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Inside Brooklyn High Low / Photography via Honey Moon

Launching One Business While Closing Another

COVID-19 #SmallBizSpotlight | A Brooklyn-based entrepreneur makes tough calls to stay afloat. Published: December 01, 2020

Programming note: This article is part of a weekly column on small businesses in New York during COVID-19. To get #SmallBizSpotlight articles straight to your inbox, sign up here. You'll receive one email every Tuesday afternoon. Thanks for reading!


Hi everyone,

I hope you had a lovely and restful long weekend, whether or not you celebrated Thanksgiving. My partner and I made dinner with a vegan friend, and to my shock and amazement, stuffing without butter isn’t terrible?! 2020 is full of surprises.

This week, I’m featuring Honey Moon, a Brooklyn-based entrepreneur and expert on all things vintage. Since settling in New York in 2006, she’s opened three small businesses: 1 of a Find, a vintage clothing boutique; 1 of a Find Home, a vintage homewares shop; and most recently, Brooklyn High Low, a tea room inspired by the English traditions of high and low tea. To keep the tea room alive when indoor dining was banned in New York, Honey Moon made the tough call to fold her clothing shop and consolidate all retail into one location. Keep reading for our conversation.


The following interview has been edited for length and clarity.


What led you to vintage?
I've been doing vintage since I was little. I grew up around it. My mom used to “schlep,” that's what they called it back then. She'd buy and sell stuff to whatever antique dealers would buy them. My dream was to be a designer, but when I worked in a couple of design houses, I realized I was never going to have the patience to sew. And I liked older things more than new things. I always found myself talking to designers about how they would turn old silhouettes into modern versions. So I finally decided that vintage was what I wanted to do. And while I was never going to be a millionaire doing it, I liked it. I've always taught my kids, "Do what you love and the rest will fall into place." I opened my first store in Park Slope in 2007, a teeny tiny [vintage clothing] boutique called One of a Find. And then I got a bigger space over here on Vanderbilt Avenue in 2010. That's when I made Vanderbilt my home. And then I flipped homes for a couple years because I was like, "I'm going to make old homes beautiful." While doing that, I came across so many beautiful vintage homewares and really cool things that I couldn't fit in my house, so I decided to open the vintage home store.

When did you get the idea for the tea room?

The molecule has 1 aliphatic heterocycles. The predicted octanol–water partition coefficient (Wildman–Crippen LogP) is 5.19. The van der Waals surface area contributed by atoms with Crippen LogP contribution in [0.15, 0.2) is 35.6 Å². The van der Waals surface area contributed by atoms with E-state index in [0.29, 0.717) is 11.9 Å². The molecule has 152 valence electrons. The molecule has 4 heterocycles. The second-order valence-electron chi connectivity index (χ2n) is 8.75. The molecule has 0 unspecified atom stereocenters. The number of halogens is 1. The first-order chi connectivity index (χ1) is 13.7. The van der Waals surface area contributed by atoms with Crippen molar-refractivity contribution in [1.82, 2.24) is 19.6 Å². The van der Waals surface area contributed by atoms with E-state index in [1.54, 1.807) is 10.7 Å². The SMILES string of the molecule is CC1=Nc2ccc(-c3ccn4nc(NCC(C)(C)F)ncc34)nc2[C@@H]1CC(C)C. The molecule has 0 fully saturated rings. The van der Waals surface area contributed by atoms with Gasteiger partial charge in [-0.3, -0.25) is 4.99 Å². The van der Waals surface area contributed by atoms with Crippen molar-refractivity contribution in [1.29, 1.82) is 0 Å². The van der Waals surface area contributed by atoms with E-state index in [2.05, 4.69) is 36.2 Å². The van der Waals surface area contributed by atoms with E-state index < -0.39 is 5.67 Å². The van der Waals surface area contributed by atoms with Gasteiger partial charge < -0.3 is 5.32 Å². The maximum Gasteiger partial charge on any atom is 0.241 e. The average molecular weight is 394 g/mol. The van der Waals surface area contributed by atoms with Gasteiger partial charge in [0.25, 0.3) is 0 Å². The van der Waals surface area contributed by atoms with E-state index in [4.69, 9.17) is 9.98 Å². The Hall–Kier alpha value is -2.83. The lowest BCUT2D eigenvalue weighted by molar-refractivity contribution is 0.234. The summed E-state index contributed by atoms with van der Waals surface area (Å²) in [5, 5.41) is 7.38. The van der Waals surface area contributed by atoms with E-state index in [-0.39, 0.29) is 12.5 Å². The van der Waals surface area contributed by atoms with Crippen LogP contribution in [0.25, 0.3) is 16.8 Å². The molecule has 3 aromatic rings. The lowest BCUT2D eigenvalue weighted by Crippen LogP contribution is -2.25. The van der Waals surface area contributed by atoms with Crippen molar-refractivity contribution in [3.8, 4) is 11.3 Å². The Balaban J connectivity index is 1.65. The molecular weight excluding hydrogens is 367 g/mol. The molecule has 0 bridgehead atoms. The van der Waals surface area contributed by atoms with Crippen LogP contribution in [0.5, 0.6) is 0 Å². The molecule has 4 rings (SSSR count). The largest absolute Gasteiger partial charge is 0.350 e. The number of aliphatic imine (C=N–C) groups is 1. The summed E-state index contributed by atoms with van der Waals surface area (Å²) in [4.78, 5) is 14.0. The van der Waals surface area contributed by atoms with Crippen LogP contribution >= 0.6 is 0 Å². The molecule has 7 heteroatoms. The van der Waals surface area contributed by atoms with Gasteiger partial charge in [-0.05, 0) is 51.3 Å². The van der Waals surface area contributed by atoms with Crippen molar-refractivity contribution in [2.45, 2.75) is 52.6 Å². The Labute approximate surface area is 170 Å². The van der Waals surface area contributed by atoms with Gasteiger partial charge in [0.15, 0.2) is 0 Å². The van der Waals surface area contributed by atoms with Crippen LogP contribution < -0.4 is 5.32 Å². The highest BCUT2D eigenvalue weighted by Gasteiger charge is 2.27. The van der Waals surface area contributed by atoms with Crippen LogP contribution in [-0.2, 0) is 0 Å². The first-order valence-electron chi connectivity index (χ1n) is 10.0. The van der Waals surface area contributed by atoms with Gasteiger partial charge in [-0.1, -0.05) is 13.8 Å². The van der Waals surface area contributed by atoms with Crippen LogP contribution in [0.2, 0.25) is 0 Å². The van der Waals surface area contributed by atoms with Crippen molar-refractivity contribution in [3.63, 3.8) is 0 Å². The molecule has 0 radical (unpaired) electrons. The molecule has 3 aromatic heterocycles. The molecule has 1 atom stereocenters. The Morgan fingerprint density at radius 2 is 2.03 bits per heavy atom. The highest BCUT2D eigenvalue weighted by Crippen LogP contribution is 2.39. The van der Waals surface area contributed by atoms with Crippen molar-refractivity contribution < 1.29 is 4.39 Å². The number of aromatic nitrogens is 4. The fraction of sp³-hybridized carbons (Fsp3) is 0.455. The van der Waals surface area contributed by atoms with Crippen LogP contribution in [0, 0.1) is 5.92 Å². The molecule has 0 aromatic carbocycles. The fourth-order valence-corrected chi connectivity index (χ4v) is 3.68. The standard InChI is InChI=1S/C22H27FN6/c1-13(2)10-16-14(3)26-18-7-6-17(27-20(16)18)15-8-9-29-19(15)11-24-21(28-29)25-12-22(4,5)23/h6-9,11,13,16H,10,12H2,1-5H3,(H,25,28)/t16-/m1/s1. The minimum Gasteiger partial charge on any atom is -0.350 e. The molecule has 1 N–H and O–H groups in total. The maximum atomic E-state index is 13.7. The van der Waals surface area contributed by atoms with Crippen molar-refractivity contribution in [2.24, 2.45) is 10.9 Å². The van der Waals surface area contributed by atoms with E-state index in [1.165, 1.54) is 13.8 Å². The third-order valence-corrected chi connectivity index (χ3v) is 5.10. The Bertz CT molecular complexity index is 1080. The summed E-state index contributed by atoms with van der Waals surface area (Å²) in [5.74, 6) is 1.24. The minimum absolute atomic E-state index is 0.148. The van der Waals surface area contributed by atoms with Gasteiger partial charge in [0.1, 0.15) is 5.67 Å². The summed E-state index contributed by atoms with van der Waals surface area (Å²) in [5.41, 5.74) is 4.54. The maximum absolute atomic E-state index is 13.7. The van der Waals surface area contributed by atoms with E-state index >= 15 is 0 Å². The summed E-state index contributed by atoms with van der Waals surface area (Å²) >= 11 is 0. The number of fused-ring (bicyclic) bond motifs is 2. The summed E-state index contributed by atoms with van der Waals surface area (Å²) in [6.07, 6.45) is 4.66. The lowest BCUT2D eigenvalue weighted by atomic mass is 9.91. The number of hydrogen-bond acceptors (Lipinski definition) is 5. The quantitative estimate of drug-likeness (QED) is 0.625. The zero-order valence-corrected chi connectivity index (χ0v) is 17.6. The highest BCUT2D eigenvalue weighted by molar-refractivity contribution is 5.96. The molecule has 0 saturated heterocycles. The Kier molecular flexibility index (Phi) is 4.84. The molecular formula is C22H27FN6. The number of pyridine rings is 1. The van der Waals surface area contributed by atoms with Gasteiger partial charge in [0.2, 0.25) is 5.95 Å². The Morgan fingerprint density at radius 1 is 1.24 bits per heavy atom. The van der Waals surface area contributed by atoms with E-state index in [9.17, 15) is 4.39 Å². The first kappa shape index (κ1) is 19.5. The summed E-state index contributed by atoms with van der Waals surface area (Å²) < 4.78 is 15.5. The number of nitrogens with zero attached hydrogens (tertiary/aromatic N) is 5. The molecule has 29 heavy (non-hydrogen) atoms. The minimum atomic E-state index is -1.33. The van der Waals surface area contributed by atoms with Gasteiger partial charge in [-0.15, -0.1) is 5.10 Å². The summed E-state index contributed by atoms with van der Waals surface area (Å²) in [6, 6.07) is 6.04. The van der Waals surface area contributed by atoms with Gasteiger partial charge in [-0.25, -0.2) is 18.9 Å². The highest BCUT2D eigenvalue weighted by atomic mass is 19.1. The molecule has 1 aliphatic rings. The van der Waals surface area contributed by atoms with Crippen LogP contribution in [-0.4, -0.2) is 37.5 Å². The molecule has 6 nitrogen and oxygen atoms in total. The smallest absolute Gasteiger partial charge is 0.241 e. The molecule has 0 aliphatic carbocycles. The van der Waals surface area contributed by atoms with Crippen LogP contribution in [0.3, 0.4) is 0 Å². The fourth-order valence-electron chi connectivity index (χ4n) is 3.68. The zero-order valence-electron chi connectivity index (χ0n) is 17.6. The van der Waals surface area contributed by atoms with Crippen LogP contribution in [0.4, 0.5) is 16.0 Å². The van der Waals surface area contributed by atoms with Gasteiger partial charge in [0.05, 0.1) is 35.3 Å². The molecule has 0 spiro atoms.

It's always been on my bucket list. I found the space and I said to the landlord, “If you want to rent this space, you know where to find me." That was two years ago. Then last December, he caught me shutting the store one day and was like, "Hey, I'm looking for [someone to fill the] space. What do you think?" It was a decision I had to make quickly. So I made it. Then unbeknownst to everybody, the world was put on hold. We were originally going to open on Mother's Day, and then when we finished our build-out in March, I was like, "I don't think we're opening in May.” It got really nerve-wracking when I was paying rent and wasn't getting any money. When you're a small business, you are typically surviving month to month. I was turned down for one of the emergency loans, and it was an awakening, like, "Do I really want to go into debt to do this?" I love it, but I also have four kids and college is on the horizon. I was like, "I'm going to do this as much as I can without going into debt."

How are you managing that?
I had to shut down the clothing store in order to keep the tea room. In an era of sweatpants and Netflix bingeing, people aren't looking for vintage clothing. I felt terrible because I had an amazing landlord who was working with me and trying to get me to keep the space, because I'd been there for 10 years. But everything was so uncertain, I didn't know if I was going to be able to open back up. The stress that it was giving me was too much. It tears me up every time I walk by and he doesn't have a tenant, because I know it's probably difficult to get tenants now. But it seems like there's a vaccine on the horizon ... Hopefully after this winter, we can start to rebuild and he can find a new [tenant].

What did you do with the homewares store?
I converted the homewares store into an all-around vintage store [with clothing]. I went into the [clothing] store by myself with a bunch of bags and boxes and picked out the stuff I wanted to move over to the home store. It took about a week. I had to rip it off like a band-aid; there was no hemming and hawing. I was like, "This is a path to survival.” And that was it. And then I kind of had a breakdown. I went down to Florida for a month with my kids and my family. A lot of the time when I go to Florida I do a lot of buying at estate sales, but there were no estate sales. I was jumping from the frying pan into the fire because the numbers there were worse [than in New York]. So we just hid out in the house we were in.

What happened when you returned to Brooklyn?